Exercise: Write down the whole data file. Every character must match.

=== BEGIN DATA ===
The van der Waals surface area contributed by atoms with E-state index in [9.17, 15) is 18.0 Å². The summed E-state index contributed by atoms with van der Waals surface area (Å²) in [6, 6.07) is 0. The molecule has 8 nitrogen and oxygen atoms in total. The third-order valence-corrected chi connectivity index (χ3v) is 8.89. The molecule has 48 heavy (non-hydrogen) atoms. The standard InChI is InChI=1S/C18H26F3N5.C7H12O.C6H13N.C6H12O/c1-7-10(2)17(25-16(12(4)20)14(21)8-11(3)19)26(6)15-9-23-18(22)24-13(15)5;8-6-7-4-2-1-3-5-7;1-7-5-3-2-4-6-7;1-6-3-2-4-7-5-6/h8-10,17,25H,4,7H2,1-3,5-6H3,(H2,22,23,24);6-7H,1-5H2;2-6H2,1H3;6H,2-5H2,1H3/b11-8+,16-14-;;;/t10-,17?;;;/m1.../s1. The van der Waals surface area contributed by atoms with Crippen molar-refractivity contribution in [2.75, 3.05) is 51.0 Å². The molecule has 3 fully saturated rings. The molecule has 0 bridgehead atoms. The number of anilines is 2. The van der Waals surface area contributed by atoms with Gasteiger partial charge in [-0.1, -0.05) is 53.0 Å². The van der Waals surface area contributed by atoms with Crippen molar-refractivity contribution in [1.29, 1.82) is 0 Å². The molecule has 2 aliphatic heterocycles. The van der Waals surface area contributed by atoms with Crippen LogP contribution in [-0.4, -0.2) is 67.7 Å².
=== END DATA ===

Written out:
The van der Waals surface area contributed by atoms with E-state index in [9.17, 15) is 18.0 Å². The summed E-state index contributed by atoms with van der Waals surface area (Å²) in [6, 6.07) is 0. The molecule has 8 nitrogen and oxygen atoms in total. The third-order valence-corrected chi connectivity index (χ3v) is 8.89. The molecule has 48 heavy (non-hydrogen) atoms. The standard InChI is InChI=1S/C18H26F3N5.C7H12O.C6H13N.C6H12O/c1-7-10(2)17(25-16(12(4)20)14(21)8-11(3)19)26(6)15-9-23-18(22)24-13(15)5;8-6-7-4-2-1-3-5-7;1-7-5-3-2-4-6-7;1-6-3-2-4-7-5-6/h8-10,17,25H,4,7H2,1-3,5-6H3,(H2,22,23,24);6-7H,1-5H2;2-6H2,1H3;6H,2-5H2,1H3/b11-8+,16-14-;;;/t10-,17?;;;/m1.../s1. The van der Waals surface area contributed by atoms with Crippen molar-refractivity contribution in [2.75, 3.05) is 51.0 Å². The molecule has 3 fully saturated rings. The molecule has 0 bridgehead atoms. The number of anilines is 2. The van der Waals surface area contributed by atoms with Gasteiger partial charge in [-0.1, -0.05) is 53.0 Å². The van der Waals surface area contributed by atoms with Crippen molar-refractivity contribution in [1.29, 1.82) is 0 Å². The molecule has 2 aliphatic heterocycles. The van der Waals surface area contributed by atoms with Crippen LogP contribution in [-0.4, -0.2) is 67.7 Å².